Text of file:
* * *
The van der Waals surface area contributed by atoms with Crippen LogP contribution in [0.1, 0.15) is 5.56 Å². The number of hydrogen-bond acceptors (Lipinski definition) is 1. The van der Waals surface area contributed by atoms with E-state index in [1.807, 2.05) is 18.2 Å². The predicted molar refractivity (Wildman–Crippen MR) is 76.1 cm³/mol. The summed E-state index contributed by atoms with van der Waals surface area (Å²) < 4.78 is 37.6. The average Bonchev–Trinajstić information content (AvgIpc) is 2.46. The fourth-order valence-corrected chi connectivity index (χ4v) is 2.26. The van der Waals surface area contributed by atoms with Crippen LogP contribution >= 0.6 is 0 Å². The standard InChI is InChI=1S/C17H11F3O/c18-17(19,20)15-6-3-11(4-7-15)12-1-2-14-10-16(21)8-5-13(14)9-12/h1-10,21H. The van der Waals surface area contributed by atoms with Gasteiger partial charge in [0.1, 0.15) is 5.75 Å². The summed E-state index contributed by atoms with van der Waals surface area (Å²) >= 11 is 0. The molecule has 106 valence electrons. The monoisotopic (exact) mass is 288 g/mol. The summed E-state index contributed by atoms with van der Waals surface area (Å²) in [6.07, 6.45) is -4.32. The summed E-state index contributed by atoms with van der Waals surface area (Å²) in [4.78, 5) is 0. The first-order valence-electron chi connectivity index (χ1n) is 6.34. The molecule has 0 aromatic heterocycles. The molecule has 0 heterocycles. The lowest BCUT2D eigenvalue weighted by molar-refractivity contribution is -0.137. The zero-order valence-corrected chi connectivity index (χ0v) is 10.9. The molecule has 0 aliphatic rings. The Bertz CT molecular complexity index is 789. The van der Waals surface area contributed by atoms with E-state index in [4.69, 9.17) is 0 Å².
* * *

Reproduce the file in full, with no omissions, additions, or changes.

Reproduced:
The van der Waals surface area contributed by atoms with Crippen LogP contribution in [0.1, 0.15) is 5.56 Å². The number of hydrogen-bond acceptors (Lipinski definition) is 1. The van der Waals surface area contributed by atoms with E-state index in [1.807, 2.05) is 18.2 Å². The predicted molar refractivity (Wildman–Crippen MR) is 76.1 cm³/mol. The summed E-state index contributed by atoms with van der Waals surface area (Å²) < 4.78 is 37.6. The average Bonchev–Trinajstić information content (AvgIpc) is 2.46. The fourth-order valence-corrected chi connectivity index (χ4v) is 2.26. The van der Waals surface area contributed by atoms with Crippen LogP contribution >= 0.6 is 0 Å². The standard InChI is InChI=1S/C17H11F3O/c18-17(19,20)15-6-3-11(4-7-15)12-1-2-14-10-16(21)8-5-13(14)9-12/h1-10,21H. The van der Waals surface area contributed by atoms with Gasteiger partial charge in [0.1, 0.15) is 5.75 Å². The summed E-state index contributed by atoms with van der Waals surface area (Å²) >= 11 is 0. The molecule has 106 valence electrons. The monoisotopic (exact) mass is 288 g/mol. The summed E-state index contributed by atoms with van der Waals surface area (Å²) in [6.07, 6.45) is -4.32. The summed E-state index contributed by atoms with van der Waals surface area (Å²) in [4.78, 5) is 0. The first-order valence-electron chi connectivity index (χ1n) is 6.34. The molecule has 0 aromatic heterocycles. The molecule has 0 heterocycles. The lowest BCUT2D eigenvalue weighted by molar-refractivity contribution is -0.137. The zero-order valence-corrected chi connectivity index (χ0v) is 10.9. The molecule has 0 aliphatic rings. The Bertz CT molecular complexity index is 789. The van der Waals surface area contributed by atoms with E-state index in [4.69, 9.17) is 0 Å².